Old Fashioned On Purpose

17. How We Started a Homestead on One Income

September 13, 2019 Jill Winger
Old Fashioned On Purpose
17. How We Started a Homestead on One Income
Show Notes Transcript

When Christian and I first started out, we were relying on his single income as an electrician.  By staying out of debt and focusing on doing anything we could do to earn extra money, it allowed us to build our homestead piece-by-piece.  Regardless of where you’re at financially, it’s possible to get into the homestead game.  Before you begin on your journey there’s some key things you should know.  First and foremost, it’s going to take a serious amount of discipline along with rock solid intent.  Second, there’s no right or wrong way to do this.  Listen today to find out how Christian and I managed to make our dream a reality and learn some tips and tricks so you can do the same.

Some highlights from the episode: 

  • Why staying out of debt is key for success 
  • Why you should buy everything used 
  • DIY everything you can 

If you're ready to begin this homesteading journey, head to http://www.theprairiehomestead.com/grow to access my full library of resources to guide you down the path.

Speaker 1:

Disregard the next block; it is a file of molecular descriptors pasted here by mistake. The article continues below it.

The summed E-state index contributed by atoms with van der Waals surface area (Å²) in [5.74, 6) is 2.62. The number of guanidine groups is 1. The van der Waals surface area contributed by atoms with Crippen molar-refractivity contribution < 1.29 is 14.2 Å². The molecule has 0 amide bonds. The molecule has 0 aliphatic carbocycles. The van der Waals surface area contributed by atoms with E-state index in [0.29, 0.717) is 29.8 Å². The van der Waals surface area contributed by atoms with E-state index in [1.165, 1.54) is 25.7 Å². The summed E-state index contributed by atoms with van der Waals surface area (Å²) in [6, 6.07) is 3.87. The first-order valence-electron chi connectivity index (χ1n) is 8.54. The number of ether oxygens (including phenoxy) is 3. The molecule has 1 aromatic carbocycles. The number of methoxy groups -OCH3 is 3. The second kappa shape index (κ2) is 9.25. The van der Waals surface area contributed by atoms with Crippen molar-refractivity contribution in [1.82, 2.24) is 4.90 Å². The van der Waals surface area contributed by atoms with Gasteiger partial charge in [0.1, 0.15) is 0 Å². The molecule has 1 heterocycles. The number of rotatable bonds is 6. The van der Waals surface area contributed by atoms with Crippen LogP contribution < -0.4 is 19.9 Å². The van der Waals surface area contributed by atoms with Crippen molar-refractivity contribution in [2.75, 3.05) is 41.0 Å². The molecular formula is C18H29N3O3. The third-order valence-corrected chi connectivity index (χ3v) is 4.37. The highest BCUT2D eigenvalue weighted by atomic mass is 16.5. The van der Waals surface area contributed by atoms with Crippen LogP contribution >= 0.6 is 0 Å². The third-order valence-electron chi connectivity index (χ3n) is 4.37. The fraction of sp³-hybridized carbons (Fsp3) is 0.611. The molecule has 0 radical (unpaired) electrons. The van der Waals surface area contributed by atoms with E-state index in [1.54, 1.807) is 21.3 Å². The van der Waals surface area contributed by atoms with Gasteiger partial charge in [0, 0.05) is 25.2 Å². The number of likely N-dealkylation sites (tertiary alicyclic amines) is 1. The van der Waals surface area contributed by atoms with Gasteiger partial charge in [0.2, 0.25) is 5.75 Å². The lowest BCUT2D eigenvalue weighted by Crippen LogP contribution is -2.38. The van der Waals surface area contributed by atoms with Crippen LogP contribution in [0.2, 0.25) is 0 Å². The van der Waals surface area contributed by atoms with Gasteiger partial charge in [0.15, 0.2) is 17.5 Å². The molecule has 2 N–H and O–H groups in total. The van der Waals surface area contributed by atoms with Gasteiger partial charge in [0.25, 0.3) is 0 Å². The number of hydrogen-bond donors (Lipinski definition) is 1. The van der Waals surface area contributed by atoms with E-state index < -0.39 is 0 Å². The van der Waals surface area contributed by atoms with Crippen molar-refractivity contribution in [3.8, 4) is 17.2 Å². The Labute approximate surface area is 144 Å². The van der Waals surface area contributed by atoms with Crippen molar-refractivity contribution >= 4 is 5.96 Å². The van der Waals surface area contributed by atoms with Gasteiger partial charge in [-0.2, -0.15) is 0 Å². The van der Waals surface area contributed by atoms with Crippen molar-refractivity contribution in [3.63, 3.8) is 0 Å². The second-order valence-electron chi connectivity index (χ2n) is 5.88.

Welcome to the old fashioned on purpose podcasts. Okay, so when we started our homestead 10 years ago, we were on a crazy tight budget and just one income. However, we still managed to build out our homestead buy a tractor and even get our first milk cow. This episode is going to tell you exactly how we did it and how you can do it too. I'm your host Jill winger, and for the last 10 years I've been helping people just like you who feel uninspired by modern life. I'll show you how to leave the rat race and create the life you really want by growing your own food and mastering old fashioned skills. So things were tight when we started homesteading. We had our very first mortgage as newlyweds with land and this tumbledown farmhouse. I know some of you have seen the pictures I shared over the years on social media and my blog, but it was not exactly a turnkey property when we bought it. There were fences to fix, outbuildings to completely redo, and pretty much everything on the property needed some TLC. So not long into our homestead journey. I had actually quit my job in town because we had a new baby and I just couldn't justify paying for daycare and driving back and forth. Not to mention I just wanted to be home with her and my husband Christian was working in town, so he had a good job. He was an electrician at the time, you know, not crazy high paying by any means. But it was a decent job. And our goal at that point in life was all about being as frugal as possible. So we were a super tight in our personal budget, but we also had to factor in all the extra homestead expenses. There was definitely a little bit of a dance going on. Now just a little side note here, things are different for us now and what shifted between then and now is that we built some businesses. Our businesses that now support our family and support our homestead are the blog of the prairie homestead, which many of you are probably already familiar with. And we also have a doterra essential oil business, which believe it or not is our bread and butter. And we spent about six years building that to the point where it is today and that is our main source of income. So I'll go into how we built the businesses and why we built the businesses in a different episode. But I just wanted to let you know that even though things have shifted for us and we're in a different financial situation now, at the beginning we were the typical newlyweds with not a whole heck of a lot of disposable income, but even before our businesses took off or were even conceptualized, we were able to accomplish a lot on our homestead. And you can too, regardless of where you are right now financially. So here are my best tips for starting a homestead on just one income. So number one's a biggie and you've heard it before, but you're gonna hear it again. Stay out of debt. Now I feel like these days, that's kind of a common theme we hear a lot of people talking about. But let me tell you, when we started our journey a decade ago, it wasn't exactly popular. So we kind of got into this debt free mindset thanks to Dave Ramsey and his total money makeover book. We never went through one of his courses or we hardly really listened to his radio program cause we never could find it on local radio. But we got his book and we followed his principles to a T and that really set us up for success. Now looking back, you know where we are now, it all looks pretty glamorous and exciting and we're able to do the projects we want. But it really wasn't fun at the beginning and you have to be really committed to making the sacrifices to get where you need to be later. So Dave always says live like no one else now so you can live like no one else later. And that living like no one else at that beginning phase is not exactly fun. So back when our friends were buying new cars and all sorts of toys and going on fancy vacations, we stayed home and drove a$2,000 Ford Taurus with a big old dent in the side. And that was our main driver for years. We were very frugal. We never bought anything on payments or with credit cards. It was always cash all the time, even though it meant that the things we purchased weren't shiny and new and they had some dents and required a little bit of maintenance. But because we were committed to staying out of debt and not getting into payments after we paid our bills, you know, the mortgage, the electrical, so on, we could use whatever leftover money we had to either put into savings or do homestead stuff. And that is what enabled us to build our homestead bit by bit. So a little side note, we did have a mortgage, as I've mentioned, that was the one piece of debt that we were willing to take on. However, we were very committed at that point to paying off the mortgage early. And we actually ended up paying it off, I believe it was in 2016 maybe 17. We paid it off. So less than 10 years into the mortgage, we saved and saved and saved and put more money down as much as we possibly could and eventually paid it off. But Dave's recommendations are usually that, you know, a mortgage as long as the interest rate is good and you're not doing any wacky payment stuff, it can be a tool to help you get into a home. And then you had that goal of paying it off early. So I just want to offer a bit of encouragement at this point because I know sometimes when people hear our story of being debt free at the beginning, I'm staying debt free. A lot of folks start to feel bad or as if the story won't apply to them. But here's the deal folks, even if you are knee deep in debt right now, credit cards, car payments, whatever, there is hope and you can still have this be part of your story. There are tons of stories of people paying off massive amounts of debt. A lot of them use Dave Ramsey's method. There's other methods out there. It just takes the sacrifice and consistency. And no, it won't be fun at the beginning, but if you're committed to homestead goals or really goals of any kinds, you can do it and you can get creative and you can get innovative and figure out how to either take on odd jobs or do what it takes to get those payments gone. And let me tell you, it is so worth it. I do highly recommend Dave Ramsey's book, the total money makeover. I'm not an affiliate, I'm just a huge fan of it. I know he has some courses that are good too, so definitely check him out if you haven't been familiar with him thus far. And even though today our financial situation is different, we have more income that's a little more relaxed. We still follow the same principles we did 10 years ago. We still don't do car payments, we still don't put anything on a credit card and we still don't spend more than we make. We're always living within our means, buying used, staying frugal, and it continues to pay off. Okay, so tip number one, stay out of debt. Tip number two, buy everything used. And I know many of you are already really good at this, but this was our magic tool to always pay cash and buy used everything. So we drove older vehicles, even if they had a little bit of rust or some dealings. Our first horse trailer that we still have and still use was just a couple thousand bucks because it was older and it had some rust and a few little dings in it. But it worked great and still works great. Our first tractor was a 1960s model. Again, usable and solid but not new and shiny. And we followed this principle of buying used and paying cash for almost every single thing in our life. Buying used prevents you from getting all the depreciation of that new object and it will enable you to get what you need, whether it's vehicles or tools or whatever, faster without spending more than you can afford. So to this day, I still always shop used first. So for example, Mesa, our daughter is in 4-H and she is doing horse 4-H and needs English riding equipment, an English riding saddle, English c lothes. That's a whole, set up, it's kind of kind of overwhelming. So when we went to the tack store and looked at English saddles for youth, they were about$700. Now, if this becomes her favorite passion of her entire life and she's going to go write English professionally, I have no issue investing in the top notch quality stuff. But let's face it, she's nine, she's going to be a Wyoming fair. It's not exactly high competition in the English riding world. So we went on to some online Facebook buy and trade groups and found her all sorts of amazing English gear for super cheap. We got her the perfect saddle for a 150 bucks, which is so much better than spending$700 and we also were able to grab bridles and her little jacket and boots and all the gear super affordably. So whether it's clothing or tractors or trailers or even like baby items or kids closed, I love buying used. It has saved us thousands and thousands of dollars over the years. Okay. Tip number three for creating a homestead on one income. So we were and still are obsessive do it yourselfers I know we are a little bit crazy. I will own up to that. But learning how to do stuff ourself is what allowed us to build and create what we needed on a budget without spending a ton of money to hire people to do it for us. Because when you start paying for a lot of that Labor, the bill racks up really fast. Now I just gotta say though, even though we love doing things ourself, there is absolutely a time and place to hire a professional. For example, if you don't know much about electricity, it's probably not a good idea to youtube how to wire your house, right? There is absolutely a time and place to hire someone who knows their stuff and it will actually save you time and money and make it a whole lot safer. But that being said, there are plenty of things that you can do yourself or learn how to do that can save you a lot of cash. And if you don't have those skills right now, figure out how you could learn them. And that might be as simple as getting a book from the library, watching a video on youtube, or finding someone local or a good friend who can show you the ropes. This alone has enabled us to build the infrastructure of our homestead much more quickly than we would have if we were paying a contractor for every single piece. Now if you're still feeling a little uneasy about this, you don't have the skills and you're not sure if you can learn them. My fourth tip will help with that. So tip number four to build your homestead on a budget is to barter. If you don't have skills and you're not sure you're going to be able to learn them in the timeframe timeframe you need to, you can potentially barter with someone who has the skills and can help get your projects done. Now bartering can actually go far beyond just skills. It can go into all sorts of foods or other equipment. In the past, we've traded goats for cows, meat for vegetables, and Christian's skillsets for hay for our cattle. And that was a crucial piece at the beginning for us. And that enabled us to save a lot of money when the budget was really tight. You know, hay was a big expense for us back at the beginning and when he could go help wire something for the neighbors or work on their pivots and then we, they would pay us in hay. That was like the most amazing thing for us. It was a game changer. And so your skills may be different, but really get creative and if you have any sort of homestead group in your community, start digging into the folks you know that are around you and figure out what their talents are, what your talents are and how you can swap and help each other out. Okay, so we're winding down, coming to the last tip for homesteading on a budget. This is my favorite one. Number five is get creative with smaller income streams. And this idea of figuring out how we could create more income on the side is what eventually launched our businesses that now are our bread and butter. And have really transformed every part of our life. Back at the beginning before we had our blog and doterra business, we did all kinds of crazy stuff. I cleaned bathrooms at the local business building, Christian would help people wire stuff or you know, build things on their properties. And my personal favorite, we actually started a bullet casting business in our little shop and that gave us just enough what we would call fun money that we could tuck away and use when we needed to buy fence posts or something for the tractor or a new cow or whatever. Now it wasn't glamorous and it wasn't super fun. I remember back in the day, you know, we had to be committed to it. If we wanted to build the homestead and get the fencing, we had to cast those bullets so we would put our baby to bed. Mesa was our only child, she was just a baby at the time. We put her to bed in the evening after Christian got off work, we'd go out to the shop. It was usually freezing cold. So we'd try to build a fire and get it heated up in there and he would cast bullets and I would sit on a bucket and sort bullets into buckets. And it was loud. So we had to wear earplugs and we had to wear gloves cause we were handling lead. It was not my favorite, but you know what? It gave us a lot of options when it came to getting what we needed for our homestead. So I'm really, really thankful for that portion of our life. And now of course, I'd much prefer having the different businesses that we have now, but sometimes at the beginning you just gotta do what it takes to get to where you want to be. And that's it guys. There's really no magic bullet to this. It's just a combination of creativity, ingenuity, and when you combine those things together with a little bit of commitment and resilience, anyone can homestead on a budget and with one income as long as you go slowly and live within your means. And that's it. My friends, thank you for listening. I hope this gave you some ideas of how you can create the home study you want within your own financial situation, and remember, your journey won't look like ours and you don't have to start your homestead journey buying a crazy tumbledown farmhouse in the middle of Wyoming. Your homestead journey can be on the property you have now, or in your apartment or in your suburban backyard. There is no right or wrong way to do this. You get to create what you want and make it as magical as you can imagine. So that's it. Thanks for listening. And if you have a minute, I would be so honored to have you and leave just a quick review on iTunes so more people can find this podcast and bringing homesteading into their lives. I'll catch up with you next time on the old fashion on purpose podcast.